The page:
Epithelioid trophoblastic tumor is a nodular proliferation of monomorphic intermediate-sized trophoblasts with eosinophilic or clear cytoplasm. It often contains areas of hyalinization or eosinophilic debris in the center of tumor nests, mimicking squamous-cell carcinoma. Moreover, approximately 50% of reported epithelioid trophoblastic tumors occur in the uterine cervix or lower uterine segment,1, 3 some of which show focal replacement of the surface and/or glandular epithelium with stratified neoplastic cells, simulating cervical intraepithelial neoplasia. Histological and immunohistochemical features that separate an epithelioid trophoblastic tumor from a squamous-cell carcinoma include absence of true squamous intraepithelial neoplasia, decidualized stromal cells around the tumor cell nests, immunohistochemical staining of α-inhibin, HLA-G, cytokeratin 18, human placental lactogen, and human chorionic gonadotropin.3, 12 Clinically, epithelioid trophoblastic tumor pursues a benign course in most cases after hysterectomy with about 20% recurrence and 10% death rates, respectively.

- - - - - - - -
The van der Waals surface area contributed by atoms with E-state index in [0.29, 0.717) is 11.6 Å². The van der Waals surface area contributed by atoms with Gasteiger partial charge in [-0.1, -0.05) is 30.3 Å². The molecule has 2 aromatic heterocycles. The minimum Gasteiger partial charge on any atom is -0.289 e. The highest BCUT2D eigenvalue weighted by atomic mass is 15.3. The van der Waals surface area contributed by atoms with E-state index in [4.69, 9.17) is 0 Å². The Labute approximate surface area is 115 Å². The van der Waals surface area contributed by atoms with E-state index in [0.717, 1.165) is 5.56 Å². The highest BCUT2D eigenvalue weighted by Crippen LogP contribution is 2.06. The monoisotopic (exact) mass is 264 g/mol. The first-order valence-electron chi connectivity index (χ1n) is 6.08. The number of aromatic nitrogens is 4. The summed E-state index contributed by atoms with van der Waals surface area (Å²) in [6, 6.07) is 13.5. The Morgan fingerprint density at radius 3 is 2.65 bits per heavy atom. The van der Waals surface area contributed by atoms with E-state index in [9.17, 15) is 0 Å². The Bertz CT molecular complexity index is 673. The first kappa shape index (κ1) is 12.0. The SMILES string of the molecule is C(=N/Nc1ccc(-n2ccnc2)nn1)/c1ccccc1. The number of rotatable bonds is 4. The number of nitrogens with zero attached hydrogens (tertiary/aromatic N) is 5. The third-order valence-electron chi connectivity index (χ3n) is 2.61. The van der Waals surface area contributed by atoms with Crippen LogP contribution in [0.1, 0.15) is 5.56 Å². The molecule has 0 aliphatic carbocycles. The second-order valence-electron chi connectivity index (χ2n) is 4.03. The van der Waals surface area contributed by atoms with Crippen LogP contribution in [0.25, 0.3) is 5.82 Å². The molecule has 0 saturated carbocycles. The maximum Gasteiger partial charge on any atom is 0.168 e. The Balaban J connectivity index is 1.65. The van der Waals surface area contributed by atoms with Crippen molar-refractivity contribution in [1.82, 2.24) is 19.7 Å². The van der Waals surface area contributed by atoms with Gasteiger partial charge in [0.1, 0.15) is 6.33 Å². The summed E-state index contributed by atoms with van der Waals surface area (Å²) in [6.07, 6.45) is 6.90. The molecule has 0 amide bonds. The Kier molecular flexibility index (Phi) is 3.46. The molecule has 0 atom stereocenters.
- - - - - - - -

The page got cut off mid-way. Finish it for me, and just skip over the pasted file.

Clearly, detection of the presence of unique paternal genomic element offers an ultimate confirmation of all gestational trophoblastic tumors, including placental site trophoblastic tumor, epithelioid trophoblastic tumor, and gestational choriocarcinoma. In practice, placental site trophoblastic tumor usually does not pose significant diagnostic challenge as they are relatively easily recognized due to the typical growth pattern involving myometrium and cytological features of implantation site trophoblasts. Epithelioid trophoblastic tumor, on the other hand, is frequently misdiagnosed as carcinoma, particularly squamous-cell carcinoma given its cellular morphology and typical location. As the follow-up treatment and prognosis are drastically differently from those of a squamous-cell carcinoma, a correct diagnosis of epithelioid trophoblastic tumor is important. High index of suspicion, younger patient age, elevated serum human chorionic gonadotropin, absence of true squamous intraepithelial neoplasia, and decidualized stromal cells around tumor nests are important clues for a consideration of epithelioid trophoblastic tumor. Ancillary studies including immunohistochemistry and, in difficult cases, DNA genotyping can be invaluable in the ultimate confirmation of the tumor (Table 2). It can be speculated that DNA genotyping also offers a definitive separation of a gestational choriocarcinoma from one that is germ cell origin. Moreover, DNA genotyping has also been found very useful in the routine diagnosis and subtyping of hydatidiform moles, although in a different venue of the application.13